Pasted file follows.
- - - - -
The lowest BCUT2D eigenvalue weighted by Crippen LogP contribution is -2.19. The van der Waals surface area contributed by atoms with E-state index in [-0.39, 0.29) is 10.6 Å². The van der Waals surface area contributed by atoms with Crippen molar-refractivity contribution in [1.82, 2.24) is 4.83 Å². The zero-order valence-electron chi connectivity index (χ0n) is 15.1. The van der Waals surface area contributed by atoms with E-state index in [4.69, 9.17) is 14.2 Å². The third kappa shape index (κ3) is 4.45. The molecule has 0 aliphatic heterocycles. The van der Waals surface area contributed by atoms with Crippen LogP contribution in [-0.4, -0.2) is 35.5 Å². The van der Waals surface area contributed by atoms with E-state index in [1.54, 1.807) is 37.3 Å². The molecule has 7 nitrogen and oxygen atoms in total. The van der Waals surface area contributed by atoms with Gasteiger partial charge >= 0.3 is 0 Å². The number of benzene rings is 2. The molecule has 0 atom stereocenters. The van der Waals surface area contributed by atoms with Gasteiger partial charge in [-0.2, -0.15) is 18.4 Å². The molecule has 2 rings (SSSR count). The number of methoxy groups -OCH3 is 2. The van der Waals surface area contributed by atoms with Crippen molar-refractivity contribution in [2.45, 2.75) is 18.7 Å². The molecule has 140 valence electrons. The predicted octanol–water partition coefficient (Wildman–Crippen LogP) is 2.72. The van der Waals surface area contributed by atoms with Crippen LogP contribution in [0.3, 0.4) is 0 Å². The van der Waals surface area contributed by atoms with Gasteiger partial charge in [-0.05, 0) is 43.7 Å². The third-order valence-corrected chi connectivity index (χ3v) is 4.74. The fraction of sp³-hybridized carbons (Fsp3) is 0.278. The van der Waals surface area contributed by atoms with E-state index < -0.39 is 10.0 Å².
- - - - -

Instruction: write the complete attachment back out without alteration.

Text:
The lowest BCUT2D eigenvalue weighted by Crippen LogP contribution is -2.19. The van der Waals surface area contributed by atoms with E-state index in [-0.39, 0.29) is 10.6 Å². The van der Waals surface area contributed by atoms with Crippen molar-refractivity contribution in [1.82, 2.24) is 4.83 Å². The zero-order valence-electron chi connectivity index (χ0n) is 15.1. The van der Waals surface area contributed by atoms with E-state index in [4.69, 9.17) is 14.2 Å². The third kappa shape index (κ3) is 4.45. The molecule has 0 aliphatic heterocycles. The van der Waals surface area contributed by atoms with Crippen LogP contribution in [-0.4, -0.2) is 35.5 Å². The van der Waals surface area contributed by atoms with E-state index in [1.54, 1.807) is 37.3 Å². The molecule has 7 nitrogen and oxygen atoms in total. The van der Waals surface area contributed by atoms with Gasteiger partial charge >= 0.3 is 0 Å². The number of benzene rings is 2. The molecule has 0 atom stereocenters. The van der Waals surface area contributed by atoms with Gasteiger partial charge in [-0.2, -0.15) is 18.4 Å². The molecule has 2 rings (SSSR count). The number of methoxy groups -OCH3 is 2. The van der Waals surface area contributed by atoms with Crippen molar-refractivity contribution in [2.45, 2.75) is 18.7 Å². The molecule has 140 valence electrons. The predicted octanol–water partition coefficient (Wildman–Crippen LogP) is 2.72. The van der Waals surface area contributed by atoms with Crippen LogP contribution in [0.3, 0.4) is 0 Å². The van der Waals surface area contributed by atoms with Gasteiger partial charge in [-0.05, 0) is 43.7 Å². The third-order valence-corrected chi connectivity index (χ3v) is 4.74. The fraction of sp³-hybridized carbons (Fsp3) is 0.278. The van der Waals surface area contributed by atoms with E-state index < -0.39 is 10.0 Å².